overtrade


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Overtrade

1. To make both buy and sell orders through different brokers to create the impression of increased interest in a security and thereby raise the price. This is a form of price manipulation and is forbidden by the Securities Exchange Act of 1934. It is less formally known as churning.

2. In brokering, to make more trades on a client's holdings than are necessary in order to maximize commissions. Overtrading is illegal.

overtrade

1. To purchase a client's securities at an above-the-market price in return for the client's purchase of part of a new issue.
2. See churn.
References in periodicals archive ?
A spokeswoman for the CCG said: "We have agreed a fixed cash sum contract this year so will not pay for any overtrade.'' Documents reveal the CCG is also experiencing a further PS250,000 of contract 'pressure' following higher activity than planned with Sheffield Teaching Hospitals, BMI private hospital and the Yorkshire Ambulance Service, which operates the 111 service.
For example, I expect our restructuring team's advice relating to cash management and working capital requirements will continue to be in demand but the focus may change from cash conservation to avoiding the temptation to overtrade.
The right of governments to intervene and regulate in order to achieve food sovereignty must be reinstated and the Right to Food prevails overtrade agreements.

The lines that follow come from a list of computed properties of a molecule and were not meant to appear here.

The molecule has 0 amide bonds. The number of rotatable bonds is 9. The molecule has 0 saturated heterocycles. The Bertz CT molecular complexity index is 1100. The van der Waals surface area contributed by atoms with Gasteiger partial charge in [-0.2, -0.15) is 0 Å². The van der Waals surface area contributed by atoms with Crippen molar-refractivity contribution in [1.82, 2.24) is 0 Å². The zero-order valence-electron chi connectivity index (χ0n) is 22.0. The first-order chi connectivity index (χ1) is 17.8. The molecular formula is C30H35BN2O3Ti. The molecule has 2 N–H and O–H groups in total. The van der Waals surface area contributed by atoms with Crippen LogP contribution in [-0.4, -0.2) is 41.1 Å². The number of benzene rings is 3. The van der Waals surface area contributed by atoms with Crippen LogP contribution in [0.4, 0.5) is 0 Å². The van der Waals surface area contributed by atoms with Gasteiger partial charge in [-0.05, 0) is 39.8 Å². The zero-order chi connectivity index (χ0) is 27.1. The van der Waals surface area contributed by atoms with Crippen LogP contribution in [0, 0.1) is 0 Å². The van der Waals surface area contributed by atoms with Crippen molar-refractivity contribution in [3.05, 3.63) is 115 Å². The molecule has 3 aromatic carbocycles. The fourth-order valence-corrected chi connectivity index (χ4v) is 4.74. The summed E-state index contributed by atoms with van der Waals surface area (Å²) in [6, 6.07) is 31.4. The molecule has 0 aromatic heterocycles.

A quarter of the 2000 companies assessed have seen their profits slump, and in an attempt to retain sales, 737 have already started to overtrade, selling at a loss.
Yet if there should be a reaction in business caus'd by overtrade & Speculation, which there doubtless will the man with a good trade stands a far superior chance to one without, therefore if you intend to come to L do not delay till fall, but come immediately & you will be far more likely to obtain employment.
Don't overtrade. In boom times do not overstretch yourself.
"It doesn't matter if the customer doesn't know" (Steve Brown, Perfiliate Technologies), "Don't overtrade" (Michele Finch, The Old Fashioned Football Shirt Company), "Ask a lawyer" (Peter Huntley, Go North East), "Just say 'yes'" (architect Tim Bailey) and "They'll never close the brewery" (Frank Nicholson, the last ever boss of Vaux Breweries).
The one thing I will never do with this business is overtrade it because then I won't be giving a proper service.
A potted guide in how not to do it: "It doesn't matter if the customer doesn't know" (Steve Brown, Perfiliate Technologies), "Don't overtrade" (Michele Finch, The Old Fashioned Football Shirt Company), "Ask a lawyer" (Peter Huntley, Go North East), "Just say 'yes'" (architect Tim Bailey) and "They'll never close the brewery" (Frank Nicholson, the last ever boss of Vaux Breweries).